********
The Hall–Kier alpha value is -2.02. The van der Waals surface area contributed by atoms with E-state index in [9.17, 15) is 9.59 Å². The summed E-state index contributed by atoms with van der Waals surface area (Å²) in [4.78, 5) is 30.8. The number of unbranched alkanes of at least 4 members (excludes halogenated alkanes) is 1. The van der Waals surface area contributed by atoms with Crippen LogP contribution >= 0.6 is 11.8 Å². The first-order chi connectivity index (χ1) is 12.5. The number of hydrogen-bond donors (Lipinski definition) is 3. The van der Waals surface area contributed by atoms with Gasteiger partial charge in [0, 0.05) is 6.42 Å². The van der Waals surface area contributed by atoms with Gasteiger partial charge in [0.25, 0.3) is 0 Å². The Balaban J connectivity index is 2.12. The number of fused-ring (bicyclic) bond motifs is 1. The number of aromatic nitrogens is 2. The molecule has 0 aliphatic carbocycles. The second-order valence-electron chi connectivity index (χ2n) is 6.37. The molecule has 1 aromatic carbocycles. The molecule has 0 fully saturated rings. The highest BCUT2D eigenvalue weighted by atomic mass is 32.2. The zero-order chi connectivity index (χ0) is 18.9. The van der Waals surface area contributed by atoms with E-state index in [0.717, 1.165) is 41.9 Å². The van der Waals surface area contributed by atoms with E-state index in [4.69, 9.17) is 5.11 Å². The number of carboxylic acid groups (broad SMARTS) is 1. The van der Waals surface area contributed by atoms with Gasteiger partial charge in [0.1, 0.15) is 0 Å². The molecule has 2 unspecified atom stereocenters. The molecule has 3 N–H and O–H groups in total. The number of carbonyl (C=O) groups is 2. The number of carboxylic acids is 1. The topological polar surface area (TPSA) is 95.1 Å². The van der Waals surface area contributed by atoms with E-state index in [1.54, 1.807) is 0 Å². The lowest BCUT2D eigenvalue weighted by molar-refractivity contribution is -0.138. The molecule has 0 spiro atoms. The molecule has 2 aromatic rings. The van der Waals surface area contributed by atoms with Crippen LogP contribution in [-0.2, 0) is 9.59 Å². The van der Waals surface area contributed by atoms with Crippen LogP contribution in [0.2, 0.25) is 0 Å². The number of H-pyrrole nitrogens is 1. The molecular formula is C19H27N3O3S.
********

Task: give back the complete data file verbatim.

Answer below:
The Hall–Kier alpha value is -2.02. The van der Waals surface area contributed by atoms with E-state index in [9.17, 15) is 9.59 Å². The summed E-state index contributed by atoms with van der Waals surface area (Å²) in [4.78, 5) is 30.8. The number of unbranched alkanes of at least 4 members (excludes halogenated alkanes) is 1. The van der Waals surface area contributed by atoms with Crippen LogP contribution >= 0.6 is 11.8 Å². The first-order chi connectivity index (χ1) is 12.5. The number of hydrogen-bond donors (Lipinski definition) is 3. The van der Waals surface area contributed by atoms with Gasteiger partial charge in [0, 0.05) is 6.42 Å². The van der Waals surface area contributed by atoms with Gasteiger partial charge in [0.25, 0.3) is 0 Å². The Balaban J connectivity index is 2.12. The number of fused-ring (bicyclic) bond motifs is 1. The number of aromatic nitrogens is 2. The molecule has 0 aliphatic carbocycles. The second-order valence-electron chi connectivity index (χ2n) is 6.37. The molecule has 1 aromatic carbocycles. The molecule has 0 fully saturated rings. The highest BCUT2D eigenvalue weighted by atomic mass is 32.2. The zero-order chi connectivity index (χ0) is 18.9. The van der Waals surface area contributed by atoms with E-state index in [0.717, 1.165) is 41.9 Å². The van der Waals surface area contributed by atoms with E-state index in [4.69, 9.17) is 5.11 Å². The number of carboxylic acid groups (broad SMARTS) is 1. The van der Waals surface area contributed by atoms with Gasteiger partial charge in [0.1, 0.15) is 0 Å². The molecule has 2 unspecified atom stereocenters. The molecule has 3 N–H and O–H groups in total. The number of carbonyl (C=O) groups is 2. The number of carboxylic acids is 1. The topological polar surface area (TPSA) is 95.1 Å². The van der Waals surface area contributed by atoms with E-state index in [1.54, 1.807) is 0 Å². The lowest BCUT2D eigenvalue weighted by molar-refractivity contribution is -0.138. The molecule has 0 spiro atoms. The molecule has 2 aromatic rings. The van der Waals surface area contributed by atoms with Crippen LogP contribution in [-0.2, 0) is 9.59 Å². The van der Waals surface area contributed by atoms with Crippen LogP contribution in [0.2, 0.25) is 0 Å². The number of H-pyrrole nitrogens is 1. The molecular formula is C19H27N3O3S.